Berwyn Mayor Robert Lovero cast his first tiebreaking vote in at least five years when he opposed a request to defer a vote to purchase a tool that would allow the Berwyn Police Department to extract data from cellphones.
After 8th Ward Alderman Joseph Carmichael’s two-week deferral request was denied at the June 8 City Council meeting, council members voted 6-2 to purchase the equipment.
“I don’t see a reason to defer. I think they’ve done enough investigation,” Lovero said. “So I would deny the motion to defer.”
Lovero said Carmichael’s concerns about data storage security, the certification process required for police to use the extraction tool and the policies and procedures in place for collecting data from cellphones could be addressed after the council approved a contract with New Jersey-based Cellebrite.
The company describes itself as “an elite research and development group built of former members of global law enforcement agencies and top Israeli intelligence units.”
The Cellebrite contract calls for a $12,595 initial payment, which includes $3,290 for officer training and certification. The contract includes an annual maintenance/licensing fee of $4,300.
Aldermen Scott Lennon (1st Ward), James Woywood (2nd Ward) and Robert Pabon (5th Ward) joined Carmichael in voting to delay the vote.
Aldermen Richard Leja (3rd Ward) and Robert Fejt (4th Ward) joined Alderwomen Alicia Ruiz (5th Ward) and Mary Beth Aranella (7th Ward) in opposing deferral.
In a June 2 memo to the council, Police Chief Michael Cimaglia said: “Access to cellular telephone data is essential” and the Cellebrite contract would allow police to “extract pertinent information, such as geographical locations, timelines, photographic evidence, suspect/victim relations and conversations, scan social media, and even filter data based on specific topics.”
Lovero, Cimaglia and police Unit Commander Michael Fellows fielded questions at the council meeting.
Carmichael raised several concerns about the extraction tool, including if it would be used during traffic stops or seat belt checks.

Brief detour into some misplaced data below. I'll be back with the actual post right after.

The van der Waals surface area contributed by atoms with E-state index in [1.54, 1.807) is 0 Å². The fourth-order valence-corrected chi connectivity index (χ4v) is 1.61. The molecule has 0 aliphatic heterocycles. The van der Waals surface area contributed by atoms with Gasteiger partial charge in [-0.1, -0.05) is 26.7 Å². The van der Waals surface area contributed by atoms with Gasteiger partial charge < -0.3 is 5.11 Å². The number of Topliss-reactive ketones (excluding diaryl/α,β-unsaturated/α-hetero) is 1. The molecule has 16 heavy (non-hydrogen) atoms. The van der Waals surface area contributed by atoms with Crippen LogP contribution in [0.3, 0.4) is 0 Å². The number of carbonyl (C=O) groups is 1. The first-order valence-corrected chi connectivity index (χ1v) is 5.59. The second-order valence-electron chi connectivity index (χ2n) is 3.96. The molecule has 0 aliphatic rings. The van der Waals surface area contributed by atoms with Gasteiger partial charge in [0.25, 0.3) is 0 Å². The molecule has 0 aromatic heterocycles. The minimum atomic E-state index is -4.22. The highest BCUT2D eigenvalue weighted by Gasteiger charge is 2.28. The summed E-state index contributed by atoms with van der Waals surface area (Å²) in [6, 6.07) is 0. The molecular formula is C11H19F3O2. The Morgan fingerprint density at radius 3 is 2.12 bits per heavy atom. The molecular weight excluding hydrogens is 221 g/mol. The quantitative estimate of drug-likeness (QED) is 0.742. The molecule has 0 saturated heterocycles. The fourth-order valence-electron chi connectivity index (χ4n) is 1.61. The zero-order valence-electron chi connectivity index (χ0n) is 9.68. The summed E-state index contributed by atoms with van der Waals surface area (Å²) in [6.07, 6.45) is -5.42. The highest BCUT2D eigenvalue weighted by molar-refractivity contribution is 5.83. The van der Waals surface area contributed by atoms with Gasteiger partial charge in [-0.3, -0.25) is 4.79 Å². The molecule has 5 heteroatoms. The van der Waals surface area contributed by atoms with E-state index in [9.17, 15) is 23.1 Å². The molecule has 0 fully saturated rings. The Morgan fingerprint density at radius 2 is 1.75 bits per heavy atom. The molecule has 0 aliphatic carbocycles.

The tool would not be used for safety checkpoints, Fellows said.
“And what would be the benefit of using it in the field?” Carmichael replied.
“If the person can’t come to the police station and we want to offer them a service to go out to their home,” and use the tool there, Fellows said.
“And that would be with a warrant? Without a warrant?” Carmichael continued.
Fellows said warrants are “normally used” when dealing with offenders’ phones. “But we offer victims [and] witnesses the opportunity to consent to our search,” he said.
“Do you have a protocol for that?” Carmichael asked.
“It’s like any other criminal investigation,” Lovero said. “Should a suspect decide to waive his rights and volunteer information, he can. But if he doesn’t, they have to get a warrant.”
Carmichael said he was concerned about the consent protocol “because as I’m sure you know, consent tends to disproportionally impact minorities who are being put through the process.”
Cimaglia said consent is video recorded by police.
Data extracted from cellphones would be stored on a hard drive that will be placed in the police evidence vault, Fellows said. But when the data is initially collected, it would be stored on the laptop used by the officer who collected the information, he said.
“I want to know if that computer is connected to the internet because anything that’s connected to the internet can be hackable,” Carmichael said.
“It doesn’t stay on one specific computer. Everything is placed on its own external media and placed in the evidence vault,” Fellows said.
“OK. That’s not quite what it says in here,” Carmichael said referring to the contract.
Cimaglia’s memo to the council said “the initial rollout of the program will be done on a current city desktop. However, should the program not work or not work effectively, the program will require the purchase of a new desktop computer with a faster processor.”
Finally, Carmichael asked how police officers would be certified to use the data extraction tool and how that certification would be vetted.
Fellows said he believed officers would be required to take a weeklong class but did not have details on how officers would be assessed.